Born in Bordeaux in 1875, by the age of 16 Marquet was studying in Paris. He attended the École des Arts Decoratifs, then the École des Beaux-Arts, where he was a pupil of the Symbolist painter Gustave Moreau.
During this time Marquet also became roommates and subsequently lifelong friends with Henri Matisse, who spearheaded Fauvism in 1905. That year, Marquet, Matisse, André Derain, Maurice de Vlaminck and Kees van Dongen exhibited in the Salon d’Automne, showing paintings that abandoned perspective and emphasised the importance of colour over line — leading one critic to describe them as ‘Fauves’ (wild beasts).
Whilst Fauvism fell out of favour to Cubism just a few years later, Marquet remained a committed colourist. In his later years he travelled extensively through France, Italy, Germany and Sweden, around the Mediterranean coast and across North Africa. His focus became landscapes, which eventually became more naturalistic in style, and his palette evolved towards the greys and blues more usually associated with the Impressionists.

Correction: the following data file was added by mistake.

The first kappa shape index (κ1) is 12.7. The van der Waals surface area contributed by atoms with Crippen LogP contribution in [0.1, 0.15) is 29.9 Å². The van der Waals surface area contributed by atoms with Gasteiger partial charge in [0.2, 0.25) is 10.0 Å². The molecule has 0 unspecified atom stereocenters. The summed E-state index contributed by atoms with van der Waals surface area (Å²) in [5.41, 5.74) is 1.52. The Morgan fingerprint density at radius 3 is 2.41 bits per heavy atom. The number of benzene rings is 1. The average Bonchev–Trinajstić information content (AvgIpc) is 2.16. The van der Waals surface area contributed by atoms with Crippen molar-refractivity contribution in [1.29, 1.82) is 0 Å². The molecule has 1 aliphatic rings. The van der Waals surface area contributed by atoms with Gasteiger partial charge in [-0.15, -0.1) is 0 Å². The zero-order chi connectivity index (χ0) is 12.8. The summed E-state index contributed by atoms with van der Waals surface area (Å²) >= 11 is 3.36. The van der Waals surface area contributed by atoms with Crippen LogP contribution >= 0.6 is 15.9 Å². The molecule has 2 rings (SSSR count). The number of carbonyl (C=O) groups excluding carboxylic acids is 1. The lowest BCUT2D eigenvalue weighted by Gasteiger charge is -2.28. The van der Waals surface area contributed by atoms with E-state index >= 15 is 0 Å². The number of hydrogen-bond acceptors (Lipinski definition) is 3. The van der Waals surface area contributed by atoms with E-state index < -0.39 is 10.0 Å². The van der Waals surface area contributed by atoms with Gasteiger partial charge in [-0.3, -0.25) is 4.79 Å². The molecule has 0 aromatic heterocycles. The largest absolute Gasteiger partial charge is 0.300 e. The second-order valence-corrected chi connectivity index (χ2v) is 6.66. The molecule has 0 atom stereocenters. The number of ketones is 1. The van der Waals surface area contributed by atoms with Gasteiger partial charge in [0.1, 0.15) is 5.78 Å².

Marquet died in La Frette-sur-Seine in northern France in 1947. His obituary in The New York Times noted how he was one of just three foreign artists to serve on the jury of the 30th International Exhibition of Paintings at the Carnegie Institute in Pittsburgh in 1931, and that at the time of his death his artwork was held in the permanent collection of Paris’s Musée du Luxembourg.
Today, Marquet’s works are found in the Museum of Modern Art in New York, the Tate in London, the Musée d’Orsay in Paris and the Hermitage Museum in St. Petersburg.